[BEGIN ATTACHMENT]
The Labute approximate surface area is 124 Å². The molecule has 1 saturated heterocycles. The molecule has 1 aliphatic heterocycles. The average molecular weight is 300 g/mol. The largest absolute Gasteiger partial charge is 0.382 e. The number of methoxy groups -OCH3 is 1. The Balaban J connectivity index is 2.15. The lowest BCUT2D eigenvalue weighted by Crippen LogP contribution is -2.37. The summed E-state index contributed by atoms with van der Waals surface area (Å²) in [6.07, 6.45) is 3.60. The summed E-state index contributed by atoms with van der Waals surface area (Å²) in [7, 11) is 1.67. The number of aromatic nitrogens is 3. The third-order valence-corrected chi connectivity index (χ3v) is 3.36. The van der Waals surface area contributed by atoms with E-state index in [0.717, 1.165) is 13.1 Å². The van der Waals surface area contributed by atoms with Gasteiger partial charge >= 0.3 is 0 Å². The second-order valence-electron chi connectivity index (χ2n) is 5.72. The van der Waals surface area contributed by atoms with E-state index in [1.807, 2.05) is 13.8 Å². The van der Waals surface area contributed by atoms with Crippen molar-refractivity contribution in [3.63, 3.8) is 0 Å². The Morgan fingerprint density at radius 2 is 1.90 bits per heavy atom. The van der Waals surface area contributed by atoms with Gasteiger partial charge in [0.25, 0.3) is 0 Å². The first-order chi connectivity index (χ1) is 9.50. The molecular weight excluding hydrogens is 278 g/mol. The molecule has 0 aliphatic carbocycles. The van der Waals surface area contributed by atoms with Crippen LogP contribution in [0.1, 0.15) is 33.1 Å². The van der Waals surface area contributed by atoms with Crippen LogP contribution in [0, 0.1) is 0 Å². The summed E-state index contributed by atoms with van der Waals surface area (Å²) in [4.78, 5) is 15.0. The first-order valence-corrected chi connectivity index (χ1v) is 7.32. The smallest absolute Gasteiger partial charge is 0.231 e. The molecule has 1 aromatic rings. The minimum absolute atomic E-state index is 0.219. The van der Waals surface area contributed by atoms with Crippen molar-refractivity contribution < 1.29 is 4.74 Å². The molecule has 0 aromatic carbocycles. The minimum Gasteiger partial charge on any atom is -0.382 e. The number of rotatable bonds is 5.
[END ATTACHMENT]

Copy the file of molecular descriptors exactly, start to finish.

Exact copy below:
The Labute approximate surface area is 124 Å². The molecule has 1 saturated heterocycles. The molecule has 1 aliphatic heterocycles. The average molecular weight is 300 g/mol. The largest absolute Gasteiger partial charge is 0.382 e. The number of methoxy groups -OCH3 is 1. The Balaban J connectivity index is 2.15. The lowest BCUT2D eigenvalue weighted by Crippen LogP contribution is -2.37. The summed E-state index contributed by atoms with van der Waals surface area (Å²) in [6.07, 6.45) is 3.60. The summed E-state index contributed by atoms with van der Waals surface area (Å²) in [7, 11) is 1.67. The number of aromatic nitrogens is 3. The third-order valence-corrected chi connectivity index (χ3v) is 3.36. The van der Waals surface area contributed by atoms with E-state index in [0.717, 1.165) is 13.1 Å². The van der Waals surface area contributed by atoms with Gasteiger partial charge >= 0.3 is 0 Å². The second-order valence-electron chi connectivity index (χ2n) is 5.72. The van der Waals surface area contributed by atoms with E-state index in [1.807, 2.05) is 13.8 Å². The van der Waals surface area contributed by atoms with Crippen molar-refractivity contribution in [3.63, 3.8) is 0 Å². The Morgan fingerprint density at radius 2 is 1.90 bits per heavy atom. The van der Waals surface area contributed by atoms with Gasteiger partial charge in [0.25, 0.3) is 0 Å². The first-order chi connectivity index (χ1) is 9.50. The molecular weight excluding hydrogens is 278 g/mol. The molecule has 0 aliphatic carbocycles. The van der Waals surface area contributed by atoms with Crippen LogP contribution in [0.1, 0.15) is 33.1 Å². The van der Waals surface area contributed by atoms with Crippen LogP contribution in [0, 0.1) is 0 Å². The summed E-state index contributed by atoms with van der Waals surface area (Å²) in [4.78, 5) is 15.0. The first-order valence-corrected chi connectivity index (χ1v) is 7.32. The smallest absolute Gasteiger partial charge is 0.231 e. The molecule has 1 aromatic rings. The minimum absolute atomic E-state index is 0.219. The van der Waals surface area contributed by atoms with Crippen molar-refractivity contribution < 1.29 is 4.74 Å². The molecule has 0 aromatic carbocycles. The minimum Gasteiger partial charge on any atom is -0.382 e. The number of rotatable bonds is 5.